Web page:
Association of menopausal hormone therapy with long-term breast cancer incidence and mortality

Mixed results from observational studies and randomized clinical trials (RCTs) have created uncertainty about the effect of menopausal hormone therapy on breast cancer, but researchers hoped long-term followup of two RCTs might offer clarity.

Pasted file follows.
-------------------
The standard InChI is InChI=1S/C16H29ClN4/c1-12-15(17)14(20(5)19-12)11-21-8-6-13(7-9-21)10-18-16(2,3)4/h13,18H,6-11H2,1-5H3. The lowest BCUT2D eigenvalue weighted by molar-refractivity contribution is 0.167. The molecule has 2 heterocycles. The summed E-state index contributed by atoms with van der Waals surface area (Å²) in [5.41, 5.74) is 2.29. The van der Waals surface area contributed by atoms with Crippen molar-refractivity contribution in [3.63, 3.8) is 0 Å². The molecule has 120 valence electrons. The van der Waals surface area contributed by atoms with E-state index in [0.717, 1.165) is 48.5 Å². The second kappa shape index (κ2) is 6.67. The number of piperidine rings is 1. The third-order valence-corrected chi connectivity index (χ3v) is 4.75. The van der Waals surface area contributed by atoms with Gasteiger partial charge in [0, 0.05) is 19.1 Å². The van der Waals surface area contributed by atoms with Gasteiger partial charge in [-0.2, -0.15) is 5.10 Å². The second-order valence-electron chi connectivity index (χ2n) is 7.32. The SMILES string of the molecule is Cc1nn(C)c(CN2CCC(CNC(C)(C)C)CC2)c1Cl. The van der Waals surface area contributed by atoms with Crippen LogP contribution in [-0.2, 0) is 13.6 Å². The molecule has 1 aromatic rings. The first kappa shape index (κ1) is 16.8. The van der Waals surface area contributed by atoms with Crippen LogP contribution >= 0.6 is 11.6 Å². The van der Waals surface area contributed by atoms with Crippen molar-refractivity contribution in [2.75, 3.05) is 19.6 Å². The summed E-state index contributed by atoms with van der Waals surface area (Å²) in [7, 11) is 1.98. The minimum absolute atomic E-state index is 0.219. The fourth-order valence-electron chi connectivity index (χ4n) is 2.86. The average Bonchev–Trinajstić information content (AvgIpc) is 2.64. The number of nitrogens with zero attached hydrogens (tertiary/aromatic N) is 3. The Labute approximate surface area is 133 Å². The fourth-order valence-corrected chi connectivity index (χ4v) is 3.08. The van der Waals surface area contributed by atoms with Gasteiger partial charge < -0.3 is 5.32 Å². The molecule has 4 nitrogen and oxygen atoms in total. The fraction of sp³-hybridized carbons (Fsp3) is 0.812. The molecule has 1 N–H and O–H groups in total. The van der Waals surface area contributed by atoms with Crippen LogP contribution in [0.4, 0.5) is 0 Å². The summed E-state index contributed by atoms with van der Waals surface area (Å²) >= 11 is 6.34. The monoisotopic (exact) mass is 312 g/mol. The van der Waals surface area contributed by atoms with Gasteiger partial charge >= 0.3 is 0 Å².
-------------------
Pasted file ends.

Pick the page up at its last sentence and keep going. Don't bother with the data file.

Mixed results from observational studies and randomized clinical trials (RCTs) have created uncertainty about the effect of menopausal hormone therapy on breast cancer, but researchers hoped long-term followup of two RCTs might offer clarity. The Women's Health Initiative clinical trials welcomed postmenopausal participants, aged 50–79 years, with no breast cancer history and negative screen at baseline. Enrollment ran from 1993 to 1998, with followup continuing through 2017. Collectively, the two trials involved 27,347 patients, including 10,739 who had previously undergone hysterectomy and 16,608 whose uterus was still intact. More than 20 years of followup revealed a significant association between prior randomized use of estrogen and reduced risk of breast cancer and breast cancer mortality compared with placebo. However, prior randomized use of estrogen plus progestin significantly correlated, compared with placebo, to an elevated risk of breast cancer in women with a uterus—although breast cancer mortality was not significantly increased.